pose, —
Cleo. Help me away, dear Charmian, I shall fall;
It cannot be thus long, the sides of nature
Will not sustain it?.
Ant.

Now, my dearest queen,-
Cleo. Pray you, stand further from me.
Ant.

What's the matter ? Cleo. I know, by that same eye, there's some

good news. What says the married woman ?—You may go ; 'Would, she had never given you leave to come ! Let her not say, 'tis I that keep you here, I have no power upon you ; hers you are.

Ant. The gods best know,-
Cleo.

O, never was there queen
So mightily betray'd ! Yet, at the first,
I saw the treasons planted.
Ant.

Cleopatra, Cleo. Why should I think, you can be mine,

and true, Though you in swearing shake the throned gods, Who have been false to Fulvia ? Riotous madness, To be entangled with those mouth-made vows, Which break themselves in swearing ! Ant.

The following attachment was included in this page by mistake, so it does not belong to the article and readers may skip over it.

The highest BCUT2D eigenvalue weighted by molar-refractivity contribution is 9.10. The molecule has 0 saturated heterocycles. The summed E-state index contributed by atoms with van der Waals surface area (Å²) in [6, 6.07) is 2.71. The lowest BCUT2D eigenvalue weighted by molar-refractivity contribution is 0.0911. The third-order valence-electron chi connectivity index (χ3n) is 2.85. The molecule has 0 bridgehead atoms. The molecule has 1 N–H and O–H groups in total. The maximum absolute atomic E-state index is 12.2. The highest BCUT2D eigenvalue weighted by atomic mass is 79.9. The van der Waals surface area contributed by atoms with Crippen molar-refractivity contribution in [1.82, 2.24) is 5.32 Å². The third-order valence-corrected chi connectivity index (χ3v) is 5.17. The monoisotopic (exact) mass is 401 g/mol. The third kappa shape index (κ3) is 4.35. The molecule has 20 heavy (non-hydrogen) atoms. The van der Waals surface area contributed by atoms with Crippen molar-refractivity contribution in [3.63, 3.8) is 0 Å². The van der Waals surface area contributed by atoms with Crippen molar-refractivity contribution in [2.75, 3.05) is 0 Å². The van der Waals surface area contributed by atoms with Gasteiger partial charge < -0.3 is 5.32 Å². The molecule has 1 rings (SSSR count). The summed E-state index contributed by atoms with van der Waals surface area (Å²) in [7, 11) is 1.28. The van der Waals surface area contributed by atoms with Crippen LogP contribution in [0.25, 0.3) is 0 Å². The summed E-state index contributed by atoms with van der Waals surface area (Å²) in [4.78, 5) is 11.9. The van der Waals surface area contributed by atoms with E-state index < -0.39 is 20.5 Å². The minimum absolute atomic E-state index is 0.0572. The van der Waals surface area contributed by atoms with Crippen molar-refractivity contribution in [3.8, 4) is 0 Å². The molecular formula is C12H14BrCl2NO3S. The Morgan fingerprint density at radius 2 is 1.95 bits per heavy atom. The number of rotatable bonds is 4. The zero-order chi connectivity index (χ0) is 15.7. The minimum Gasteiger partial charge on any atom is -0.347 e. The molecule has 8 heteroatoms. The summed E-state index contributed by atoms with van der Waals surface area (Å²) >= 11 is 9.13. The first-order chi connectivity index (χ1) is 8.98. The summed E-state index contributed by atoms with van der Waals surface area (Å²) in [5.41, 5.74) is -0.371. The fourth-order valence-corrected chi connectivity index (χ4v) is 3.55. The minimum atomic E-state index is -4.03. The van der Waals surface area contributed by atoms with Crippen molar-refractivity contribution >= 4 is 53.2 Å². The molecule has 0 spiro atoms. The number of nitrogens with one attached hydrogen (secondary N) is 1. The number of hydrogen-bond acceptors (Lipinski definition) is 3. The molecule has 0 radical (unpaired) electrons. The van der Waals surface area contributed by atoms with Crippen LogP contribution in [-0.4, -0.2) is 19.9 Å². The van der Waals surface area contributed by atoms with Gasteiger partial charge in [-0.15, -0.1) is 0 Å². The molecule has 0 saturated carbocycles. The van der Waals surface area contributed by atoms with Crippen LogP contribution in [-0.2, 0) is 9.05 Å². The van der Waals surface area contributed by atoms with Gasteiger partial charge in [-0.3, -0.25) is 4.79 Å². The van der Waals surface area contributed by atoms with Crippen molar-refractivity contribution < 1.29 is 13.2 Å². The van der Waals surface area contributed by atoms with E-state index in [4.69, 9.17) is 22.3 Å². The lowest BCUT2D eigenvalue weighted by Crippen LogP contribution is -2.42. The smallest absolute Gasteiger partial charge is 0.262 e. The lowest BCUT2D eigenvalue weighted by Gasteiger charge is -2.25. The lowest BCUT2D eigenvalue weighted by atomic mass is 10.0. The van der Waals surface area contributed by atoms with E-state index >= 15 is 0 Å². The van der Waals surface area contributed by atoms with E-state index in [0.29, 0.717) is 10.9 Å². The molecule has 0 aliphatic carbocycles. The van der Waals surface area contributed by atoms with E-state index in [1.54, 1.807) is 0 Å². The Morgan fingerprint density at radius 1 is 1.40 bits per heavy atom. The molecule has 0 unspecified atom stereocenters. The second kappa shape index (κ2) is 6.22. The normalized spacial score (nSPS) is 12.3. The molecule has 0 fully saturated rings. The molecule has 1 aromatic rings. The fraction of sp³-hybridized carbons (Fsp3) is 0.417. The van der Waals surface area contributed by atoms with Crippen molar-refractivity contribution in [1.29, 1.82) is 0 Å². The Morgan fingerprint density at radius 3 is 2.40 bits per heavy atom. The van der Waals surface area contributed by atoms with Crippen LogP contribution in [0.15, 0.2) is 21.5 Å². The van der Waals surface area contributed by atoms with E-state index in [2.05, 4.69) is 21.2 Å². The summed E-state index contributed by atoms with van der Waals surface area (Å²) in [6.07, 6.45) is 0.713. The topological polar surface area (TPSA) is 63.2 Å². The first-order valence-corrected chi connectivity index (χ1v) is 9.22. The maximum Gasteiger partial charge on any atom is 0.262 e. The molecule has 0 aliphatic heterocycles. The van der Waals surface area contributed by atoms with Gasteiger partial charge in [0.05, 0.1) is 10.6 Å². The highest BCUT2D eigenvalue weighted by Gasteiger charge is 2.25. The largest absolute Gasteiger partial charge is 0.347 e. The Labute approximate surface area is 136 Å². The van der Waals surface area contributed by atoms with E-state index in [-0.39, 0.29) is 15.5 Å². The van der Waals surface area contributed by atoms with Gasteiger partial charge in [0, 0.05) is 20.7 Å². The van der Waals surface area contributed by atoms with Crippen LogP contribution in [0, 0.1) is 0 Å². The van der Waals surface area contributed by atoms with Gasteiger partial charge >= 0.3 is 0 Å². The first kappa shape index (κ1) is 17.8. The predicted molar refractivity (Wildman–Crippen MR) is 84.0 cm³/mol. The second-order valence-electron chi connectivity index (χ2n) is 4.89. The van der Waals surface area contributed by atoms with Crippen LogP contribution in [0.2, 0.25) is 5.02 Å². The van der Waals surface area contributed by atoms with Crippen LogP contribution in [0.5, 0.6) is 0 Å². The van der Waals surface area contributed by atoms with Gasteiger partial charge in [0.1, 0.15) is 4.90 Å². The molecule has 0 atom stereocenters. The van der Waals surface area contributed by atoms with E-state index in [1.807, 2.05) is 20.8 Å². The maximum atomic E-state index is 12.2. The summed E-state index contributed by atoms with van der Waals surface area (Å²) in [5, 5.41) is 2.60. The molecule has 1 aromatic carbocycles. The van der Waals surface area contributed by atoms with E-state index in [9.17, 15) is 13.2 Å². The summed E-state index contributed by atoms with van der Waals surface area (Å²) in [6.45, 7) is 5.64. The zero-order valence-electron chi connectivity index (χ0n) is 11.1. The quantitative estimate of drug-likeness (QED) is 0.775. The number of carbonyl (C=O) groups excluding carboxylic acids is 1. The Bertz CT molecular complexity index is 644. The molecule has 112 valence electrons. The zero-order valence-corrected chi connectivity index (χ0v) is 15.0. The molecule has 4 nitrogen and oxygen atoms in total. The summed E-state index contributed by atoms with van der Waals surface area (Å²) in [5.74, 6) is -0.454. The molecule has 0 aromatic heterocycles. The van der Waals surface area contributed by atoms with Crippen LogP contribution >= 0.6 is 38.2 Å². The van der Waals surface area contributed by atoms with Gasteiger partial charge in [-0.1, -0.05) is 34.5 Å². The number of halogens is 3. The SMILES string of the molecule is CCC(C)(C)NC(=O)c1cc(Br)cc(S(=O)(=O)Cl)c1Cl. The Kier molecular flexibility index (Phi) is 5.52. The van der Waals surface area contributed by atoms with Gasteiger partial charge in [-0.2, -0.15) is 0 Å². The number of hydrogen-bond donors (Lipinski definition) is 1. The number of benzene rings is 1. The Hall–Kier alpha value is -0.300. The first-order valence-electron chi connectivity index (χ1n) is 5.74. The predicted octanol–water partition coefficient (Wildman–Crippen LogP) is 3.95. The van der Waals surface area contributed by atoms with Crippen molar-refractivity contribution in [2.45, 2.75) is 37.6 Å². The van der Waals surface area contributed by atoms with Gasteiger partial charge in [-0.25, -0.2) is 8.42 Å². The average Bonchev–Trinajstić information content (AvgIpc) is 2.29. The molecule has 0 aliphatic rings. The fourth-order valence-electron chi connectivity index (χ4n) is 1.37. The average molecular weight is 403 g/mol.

Most sweet queen, — Cleo. Nay, pray you, seek no colour for your

going

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the sides of nature
Will not sustain it.] So, in Twelfth-Night:
“ There is no woman's sides

“ Can bide the beating of so strong a passion.” Steevens. 3 Though you in swearing shake the throned gods,] So, in Timon of Athens :

Although, I know, you'll swear, terribly swear,
“ Into strong shudders, and to heavenly agues,
“ The immortal gods that hear you." STEEVENS.

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But bid farewell, and go: when you sued staying,
Then was the time for words : No going then ;-
Eternity was in our lips, and eyes;
Bliss in our brows' bent *; none our parts so poor,
But was a race of heaven 5: They are so still,
Or thou, the greatest soldier of the world,